17 February 2015

a few beaujolais debuts

Tasting new releases with my favorite Beaujolais producers is often kind of embarrassing. After saying hello and getting the usual optimistic, yet gnomic replies about the character of the vintage, I run out of material. With people like Georges Descombes, Jean Foillard, Jean-Claude Chanudet, Matthieu Lapierre, etc., just about every wine is so reliably, resoundingly delicious that it's hard to think of anything interesting to say about them. More bloody wonderful life-quenching Gamay, eh? Shocker.

I adore the wines of Beaujolais more than almost any others. But finding reasons to write about them is damnably rare. At La Dive Bouteille this year there were at least three: an old-vine Morgon from Descombes' son Kevin, an extremely-limited production Chénas by Karim Vionnet, and the promising Morgons of Anthony Thevenet.

Kevin Descombes, whose first Beaujolais Nouveau in 2013 was among my favorites of the vintage, debuted an old-vine Morgon from a 1h30 granite soil parcel just outside the family residence. The 2013 showed a coltish grace, with energetic tannins, peppery red fruit, and perhaps a touch more polish than is typical in the wines of Descombes père.

To be entirely truthful, Karim Vionnet's Chénas is more new-to-me than truly new. He tells me he made a vanishingly small quantity in 2013 as well. The vines for this cuvée derive from La Chappelle de Guinchay, closer to the Beaujolais-Villages zone than to the town of Chénas; the parcel shares the latter's sandy soil, but it's thicker there than in Chénas. Vionnet's Chénas, tasted brut de cuve, was brightly floral, with a high-toned voluptuousness that scanned as more feminine than his grapey Moulin-à-Vent, and less wirey than my perennial favourite among his wines, his Beaujolais-Villages "Cuvée Speciale."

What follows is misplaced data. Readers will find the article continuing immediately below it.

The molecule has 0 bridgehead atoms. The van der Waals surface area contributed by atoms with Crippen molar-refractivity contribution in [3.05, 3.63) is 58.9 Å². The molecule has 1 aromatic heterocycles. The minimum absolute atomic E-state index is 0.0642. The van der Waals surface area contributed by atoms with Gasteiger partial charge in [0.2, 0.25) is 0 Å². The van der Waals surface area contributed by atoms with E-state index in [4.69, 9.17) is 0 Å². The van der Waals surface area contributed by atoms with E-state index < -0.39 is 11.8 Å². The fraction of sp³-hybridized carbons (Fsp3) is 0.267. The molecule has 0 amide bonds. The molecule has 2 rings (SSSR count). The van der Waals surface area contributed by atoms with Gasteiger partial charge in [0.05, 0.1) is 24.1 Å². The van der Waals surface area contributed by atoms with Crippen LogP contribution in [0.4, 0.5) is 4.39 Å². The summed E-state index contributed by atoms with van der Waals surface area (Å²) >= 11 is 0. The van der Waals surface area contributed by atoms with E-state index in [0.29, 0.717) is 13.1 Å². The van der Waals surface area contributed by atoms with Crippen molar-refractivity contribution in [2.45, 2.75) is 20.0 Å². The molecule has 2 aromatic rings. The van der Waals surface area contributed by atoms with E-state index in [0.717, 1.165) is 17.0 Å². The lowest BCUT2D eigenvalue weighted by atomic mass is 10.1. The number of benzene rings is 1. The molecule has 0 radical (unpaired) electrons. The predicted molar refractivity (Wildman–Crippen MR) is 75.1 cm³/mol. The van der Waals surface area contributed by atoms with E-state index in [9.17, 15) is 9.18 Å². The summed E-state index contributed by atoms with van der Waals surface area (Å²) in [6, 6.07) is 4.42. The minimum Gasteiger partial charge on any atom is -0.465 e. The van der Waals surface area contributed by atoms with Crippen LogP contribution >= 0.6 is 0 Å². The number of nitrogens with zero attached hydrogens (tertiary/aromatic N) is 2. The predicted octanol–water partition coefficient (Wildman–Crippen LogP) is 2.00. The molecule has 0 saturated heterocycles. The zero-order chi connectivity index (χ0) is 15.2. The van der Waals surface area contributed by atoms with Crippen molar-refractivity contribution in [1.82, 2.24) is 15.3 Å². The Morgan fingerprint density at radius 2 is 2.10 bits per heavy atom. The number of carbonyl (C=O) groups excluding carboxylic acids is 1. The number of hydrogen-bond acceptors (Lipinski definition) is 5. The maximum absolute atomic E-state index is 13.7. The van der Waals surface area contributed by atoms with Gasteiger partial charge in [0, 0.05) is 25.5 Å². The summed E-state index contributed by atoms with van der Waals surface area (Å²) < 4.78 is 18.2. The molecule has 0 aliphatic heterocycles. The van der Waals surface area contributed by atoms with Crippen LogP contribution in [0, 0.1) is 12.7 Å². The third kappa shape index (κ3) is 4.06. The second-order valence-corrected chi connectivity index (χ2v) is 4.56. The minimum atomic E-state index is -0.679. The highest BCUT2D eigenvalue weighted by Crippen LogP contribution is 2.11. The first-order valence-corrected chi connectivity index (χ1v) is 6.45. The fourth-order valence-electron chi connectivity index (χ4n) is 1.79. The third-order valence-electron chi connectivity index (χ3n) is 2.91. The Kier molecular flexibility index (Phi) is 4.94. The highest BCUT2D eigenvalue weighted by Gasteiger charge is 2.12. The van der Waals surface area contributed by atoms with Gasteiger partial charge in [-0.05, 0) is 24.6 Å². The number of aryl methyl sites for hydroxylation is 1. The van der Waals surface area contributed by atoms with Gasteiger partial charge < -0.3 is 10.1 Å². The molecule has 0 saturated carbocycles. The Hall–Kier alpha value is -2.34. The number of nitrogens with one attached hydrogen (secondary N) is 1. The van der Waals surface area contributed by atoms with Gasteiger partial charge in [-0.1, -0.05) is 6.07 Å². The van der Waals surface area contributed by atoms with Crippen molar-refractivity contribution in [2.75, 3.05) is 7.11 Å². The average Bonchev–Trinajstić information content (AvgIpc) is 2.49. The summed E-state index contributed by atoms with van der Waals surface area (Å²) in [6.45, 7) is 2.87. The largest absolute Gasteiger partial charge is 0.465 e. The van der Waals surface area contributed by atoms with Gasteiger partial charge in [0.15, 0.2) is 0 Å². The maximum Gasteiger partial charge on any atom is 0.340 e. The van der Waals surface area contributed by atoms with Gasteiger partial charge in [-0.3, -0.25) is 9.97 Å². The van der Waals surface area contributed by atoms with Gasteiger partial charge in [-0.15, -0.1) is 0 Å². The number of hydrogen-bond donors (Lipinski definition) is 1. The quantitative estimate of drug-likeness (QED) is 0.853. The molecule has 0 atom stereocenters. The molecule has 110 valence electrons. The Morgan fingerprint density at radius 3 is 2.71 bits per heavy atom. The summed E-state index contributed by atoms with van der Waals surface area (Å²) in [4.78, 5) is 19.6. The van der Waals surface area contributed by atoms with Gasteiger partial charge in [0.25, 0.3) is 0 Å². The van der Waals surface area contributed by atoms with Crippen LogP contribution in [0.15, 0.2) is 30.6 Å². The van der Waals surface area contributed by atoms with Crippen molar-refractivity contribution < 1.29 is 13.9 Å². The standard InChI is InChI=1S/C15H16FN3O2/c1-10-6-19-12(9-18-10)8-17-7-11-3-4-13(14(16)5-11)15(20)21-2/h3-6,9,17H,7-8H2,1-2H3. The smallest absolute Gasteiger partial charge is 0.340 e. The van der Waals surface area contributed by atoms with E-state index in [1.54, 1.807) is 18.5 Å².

The Chénas was a standout in a range of wines that, overall, were much improved over the last few vintages. For me, Vionnet's 2011-2013's felt inconsistent, lacking the focus of previous years. These were mild vintages, to be sure. But I suspect what I was tasting was the winemaker's negotiations with sulfur-free winemaking. Vionnet now affirms that as of 2014, he's been using 1g of sulfur at bottling, where previously only his special ordered bag-in-box cuvées saw sulfur use. Having tasted the before and after, I have to consider this a case of going one step back in order to take two steps forward. The wines are better than ever, and, in the ideological context of La Dive Bouteille, Vionnet deserves credit for his honesty.

Anthony Thévenet, it must first be noted, is no relation to any of the region's famous Thévenets - not Jean-Paul, nor his son Charly, not even Gauthier and Jean Thévenet of Domaine de la Bongran. Anthony Thévenet inherited his vines in Morgon from his grandfather, and trained with Jean Foillard and Georges Descombes before starting to bottle his own wines in 2013.

The 2014 Morgon brut de cuve showed a bit one-note when I encountered it. But the fine-grained fruit on the nose of the delicious 2013 bodes well for both wines, as do the supple matte tannins they share. Also of interest was Thévenet's Morgon Vieilles Vignes, made from vines over a century old, grafted with vitis riparia. Compared to the two other Morgons, it scanned as a little dense and austere, but I look forward to retasting it in a year or two.

Speaking of ancient vines: alongside these nouveautés I tasted an interesting cuvée that was sort of the opposite of a debut: an adieu. Georges Descombes' 2011 Morgon "Vermont" is made from 100 year old vines the winemaker ripped out and replanted in 2012. It's a time-capsule wine, strangely light in colour, with tense acid and a long herbaceous character, the vines' last hurrah.

Related Links:

My other impressions from the 2015 Loire salons

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